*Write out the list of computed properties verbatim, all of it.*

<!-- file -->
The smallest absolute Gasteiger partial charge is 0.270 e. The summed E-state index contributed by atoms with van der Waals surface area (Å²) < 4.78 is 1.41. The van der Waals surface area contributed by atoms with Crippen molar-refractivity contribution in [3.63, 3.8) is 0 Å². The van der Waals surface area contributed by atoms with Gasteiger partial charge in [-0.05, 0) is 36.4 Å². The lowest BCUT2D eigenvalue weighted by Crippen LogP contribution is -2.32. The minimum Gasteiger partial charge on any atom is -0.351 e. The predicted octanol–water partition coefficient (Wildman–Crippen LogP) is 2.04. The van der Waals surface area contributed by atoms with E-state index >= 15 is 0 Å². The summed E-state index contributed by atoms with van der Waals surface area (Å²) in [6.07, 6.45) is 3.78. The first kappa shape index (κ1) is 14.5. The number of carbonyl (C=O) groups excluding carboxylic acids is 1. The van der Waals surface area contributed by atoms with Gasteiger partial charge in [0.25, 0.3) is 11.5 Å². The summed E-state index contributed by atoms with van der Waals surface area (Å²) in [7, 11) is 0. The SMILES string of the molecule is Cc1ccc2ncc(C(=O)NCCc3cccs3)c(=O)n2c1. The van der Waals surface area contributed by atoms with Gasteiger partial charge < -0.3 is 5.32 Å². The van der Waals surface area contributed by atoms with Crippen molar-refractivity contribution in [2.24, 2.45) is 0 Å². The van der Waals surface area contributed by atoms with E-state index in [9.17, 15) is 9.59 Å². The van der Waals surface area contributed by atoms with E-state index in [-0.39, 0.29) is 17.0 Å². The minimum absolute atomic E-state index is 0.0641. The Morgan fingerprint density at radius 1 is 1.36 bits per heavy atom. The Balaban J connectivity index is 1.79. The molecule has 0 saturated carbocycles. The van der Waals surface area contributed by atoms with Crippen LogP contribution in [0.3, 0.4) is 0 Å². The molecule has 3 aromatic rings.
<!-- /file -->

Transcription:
The smallest absolute Gasteiger partial charge is 0.270 e. The summed E-state index contributed by atoms with van der Waals surface area (Å²) < 4.78 is 1.41. The van der Waals surface area contributed by atoms with Crippen molar-refractivity contribution in [3.63, 3.8) is 0 Å². The van der Waals surface area contributed by atoms with Gasteiger partial charge in [-0.05, 0) is 36.4 Å². The lowest BCUT2D eigenvalue weighted by Crippen LogP contribution is -2.32. The minimum Gasteiger partial charge on any atom is -0.351 e. The predicted octanol–water partition coefficient (Wildman–Crippen LogP) is 2.04. The van der Waals surface area contributed by atoms with E-state index >= 15 is 0 Å². The summed E-state index contributed by atoms with van der Waals surface area (Å²) in [6.07, 6.45) is 3.78. The first kappa shape index (κ1) is 14.5. The number of carbonyl (C=O) groups excluding carboxylic acids is 1. The van der Waals surface area contributed by atoms with Gasteiger partial charge in [0.25, 0.3) is 11.5 Å². The summed E-state index contributed by atoms with van der Waals surface area (Å²) in [7, 11) is 0. The SMILES string of the molecule is Cc1ccc2ncc(C(=O)NCCc3cccs3)c(=O)n2c1. The van der Waals surface area contributed by atoms with Gasteiger partial charge < -0.3 is 5.32 Å². The van der Waals surface area contributed by atoms with Crippen molar-refractivity contribution in [2.24, 2.45) is 0 Å². The van der Waals surface area contributed by atoms with E-state index in [9.17, 15) is 9.59 Å². The van der Waals surface area contributed by atoms with E-state index in [-0.39, 0.29) is 17.0 Å². The minimum absolute atomic E-state index is 0.0641. The Morgan fingerprint density at radius 1 is 1.36 bits per heavy atom. The Balaban J connectivity index is 1.79. The molecule has 0 saturated carbocycles. The van der Waals surface area contributed by atoms with Crippen LogP contribution in [0.3, 0.4) is 0 Å². The molecule has 3 aromatic rings.